ALNWICK/HALDIMAND – The Alliance for the Protection of Northumberland Hills is circulating a community news bulletin urging people to attend Friday’s wind turbine open house at the Alnwick Civic Centre in Roseneath. The meeting will be hosted by Energy Farming Ontario Inc., operating Clean Breeze Wind Park.
“Share your thoughts on the proposed wind park with your neighbours. Reinforce concerns about noise, shadow flicker, health concerns and property values,” the November newsletter states.
Pictures and captions in the full-colour bulletin warn that the turbines’ “massive blades create noise that can disturb residents over two kilometres away” and the structure will be as high as a 40-storey building with a concrete base of two million to six million pounds.
“I didn’t go in blindly,” Morley Nelson told Northumberland Today during an interview this week.
He said he visited Wolf Island and the Bruce Peninsula where wind farms already exist.
“People shouldn’t be concerned at all,” Nelson said.
Standing right underneath a turbine, the sound was like a small air conditioner or small fan, he said. He said he also spoke to neighbours and area farmers in those regions and the only remaining considerations by some, is how the turbines look on the landscape.
Nelson said everyone, whether they are for or against wind turbines, should do their own research and get firsthand information.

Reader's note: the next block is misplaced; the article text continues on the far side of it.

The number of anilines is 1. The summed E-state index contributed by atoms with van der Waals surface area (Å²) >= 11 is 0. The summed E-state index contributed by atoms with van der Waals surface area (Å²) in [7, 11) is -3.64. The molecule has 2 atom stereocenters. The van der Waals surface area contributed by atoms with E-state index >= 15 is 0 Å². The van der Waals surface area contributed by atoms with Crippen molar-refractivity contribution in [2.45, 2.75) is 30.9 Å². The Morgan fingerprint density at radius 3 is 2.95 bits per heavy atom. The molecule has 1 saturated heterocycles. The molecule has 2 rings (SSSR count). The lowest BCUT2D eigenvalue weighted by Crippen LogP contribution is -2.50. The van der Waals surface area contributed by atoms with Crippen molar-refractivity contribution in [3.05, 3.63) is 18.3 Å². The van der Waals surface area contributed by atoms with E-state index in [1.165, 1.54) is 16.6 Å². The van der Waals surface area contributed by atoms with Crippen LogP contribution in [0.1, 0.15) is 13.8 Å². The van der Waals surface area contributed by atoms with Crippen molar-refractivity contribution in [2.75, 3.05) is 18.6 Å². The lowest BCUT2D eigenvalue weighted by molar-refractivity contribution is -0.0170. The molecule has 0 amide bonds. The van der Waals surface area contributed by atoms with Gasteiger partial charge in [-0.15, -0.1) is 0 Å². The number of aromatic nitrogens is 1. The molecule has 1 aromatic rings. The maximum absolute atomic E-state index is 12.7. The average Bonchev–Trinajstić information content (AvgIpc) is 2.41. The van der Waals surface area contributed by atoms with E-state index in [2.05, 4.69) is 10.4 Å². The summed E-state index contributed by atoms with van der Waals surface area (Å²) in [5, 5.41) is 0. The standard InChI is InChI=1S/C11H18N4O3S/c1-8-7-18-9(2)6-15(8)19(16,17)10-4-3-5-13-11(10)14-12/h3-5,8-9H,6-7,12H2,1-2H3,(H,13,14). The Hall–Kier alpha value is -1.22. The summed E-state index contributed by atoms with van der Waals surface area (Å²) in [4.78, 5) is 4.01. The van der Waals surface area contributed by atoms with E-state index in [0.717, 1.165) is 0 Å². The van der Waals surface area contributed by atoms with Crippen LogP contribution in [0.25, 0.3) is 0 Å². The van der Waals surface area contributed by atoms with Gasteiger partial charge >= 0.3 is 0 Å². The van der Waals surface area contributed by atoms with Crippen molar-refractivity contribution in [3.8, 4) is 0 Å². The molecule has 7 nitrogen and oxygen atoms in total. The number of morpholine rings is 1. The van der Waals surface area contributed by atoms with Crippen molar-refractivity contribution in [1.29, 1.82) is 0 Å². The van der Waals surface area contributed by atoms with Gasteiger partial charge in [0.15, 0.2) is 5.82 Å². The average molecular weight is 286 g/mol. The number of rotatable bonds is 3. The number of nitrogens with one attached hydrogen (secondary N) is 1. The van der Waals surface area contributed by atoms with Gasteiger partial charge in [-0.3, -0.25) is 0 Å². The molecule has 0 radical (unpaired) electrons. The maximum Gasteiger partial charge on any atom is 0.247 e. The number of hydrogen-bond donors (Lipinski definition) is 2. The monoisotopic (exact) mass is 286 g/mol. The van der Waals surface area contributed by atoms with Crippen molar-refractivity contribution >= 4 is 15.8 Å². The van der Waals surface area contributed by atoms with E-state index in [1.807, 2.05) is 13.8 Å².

He also said he lives on the proposed wind farm property which is located west of Centreton and east of County Road 45, and that there would be fewer than five turbines on his land, if the project does proceed.
In addition to its newsletter, the Alliance has sent a registered letter to the wind turbine proponent and its consultant asking that it answer a series of questions it has posed. It is asking that this be done at 6:30 p.m. during the open house this Friday, Moore said. The open house has been advertised to begin at 5 and end at 8 p.m.
The Nov. 16 letter addressed to Energy Farming Ontario Inc. director, Kelly Campbell, references previous neighbouring county meetings where some members of the public complained they couldn’t get enough information. The letter suggests that the company will have time to get responses to these questions raised by the Alliance by having the questions before hand.
Among the questions listed by the Alliance are:
* when will Energy Farming Ontario (EFO) notify neighbours of the location of the turbines;
* how will EFO address the negative property value effects on the nearby residents;
* what happens to the equipment after the 20-year contract with the property owners expires; and
* what route and what type of transmission lines will be used to transform the power to the electrical grid.
Telephone messages to Energy Farming Ontario and Clean Breeze Wind Park, as well as to their consultant, Andrea McDowell of M.K. Ince and Associates Ltd., were not returned by press time.
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